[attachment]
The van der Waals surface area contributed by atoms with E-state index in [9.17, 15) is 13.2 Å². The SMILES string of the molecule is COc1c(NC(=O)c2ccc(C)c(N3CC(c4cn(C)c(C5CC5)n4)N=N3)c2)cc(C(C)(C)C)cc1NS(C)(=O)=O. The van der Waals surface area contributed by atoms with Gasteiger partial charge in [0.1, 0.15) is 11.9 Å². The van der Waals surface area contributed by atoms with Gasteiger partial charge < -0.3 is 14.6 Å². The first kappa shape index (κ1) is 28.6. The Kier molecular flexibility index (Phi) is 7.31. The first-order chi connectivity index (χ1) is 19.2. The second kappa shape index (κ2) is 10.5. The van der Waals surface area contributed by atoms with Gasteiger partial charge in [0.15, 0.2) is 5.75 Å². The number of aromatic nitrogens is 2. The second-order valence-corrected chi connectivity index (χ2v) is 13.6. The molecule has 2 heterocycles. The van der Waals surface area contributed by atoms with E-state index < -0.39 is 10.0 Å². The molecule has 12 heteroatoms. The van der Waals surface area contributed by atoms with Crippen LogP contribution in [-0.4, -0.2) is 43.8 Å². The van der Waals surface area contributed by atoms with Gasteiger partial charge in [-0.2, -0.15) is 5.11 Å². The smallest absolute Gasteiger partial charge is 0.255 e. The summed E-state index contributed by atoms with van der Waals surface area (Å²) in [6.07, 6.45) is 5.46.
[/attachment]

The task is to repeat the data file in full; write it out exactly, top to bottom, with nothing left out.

The van der Waals surface area contributed by atoms with E-state index in [9.17, 15) is 13.2 Å². The SMILES string of the molecule is COc1c(NC(=O)c2ccc(C)c(N3CC(c4cn(C)c(C5CC5)n4)N=N3)c2)cc(C(C)(C)C)cc1NS(C)(=O)=O. The van der Waals surface area contributed by atoms with Gasteiger partial charge in [0.1, 0.15) is 11.9 Å². The van der Waals surface area contributed by atoms with Gasteiger partial charge < -0.3 is 14.6 Å². The first kappa shape index (κ1) is 28.6. The Kier molecular flexibility index (Phi) is 7.31. The first-order chi connectivity index (χ1) is 19.2. The second kappa shape index (κ2) is 10.5. The van der Waals surface area contributed by atoms with Gasteiger partial charge in [0.15, 0.2) is 5.75 Å². The number of aromatic nitrogens is 2. The second-order valence-corrected chi connectivity index (χ2v) is 13.6. The molecule has 2 heterocycles. The van der Waals surface area contributed by atoms with E-state index < -0.39 is 10.0 Å². The molecule has 12 heteroatoms. The van der Waals surface area contributed by atoms with Crippen LogP contribution in [-0.4, -0.2) is 43.8 Å². The van der Waals surface area contributed by atoms with Gasteiger partial charge in [-0.2, -0.15) is 5.11 Å². The smallest absolute Gasteiger partial charge is 0.255 e. The summed E-state index contributed by atoms with van der Waals surface area (Å²) in [6.07, 6.45) is 5.46.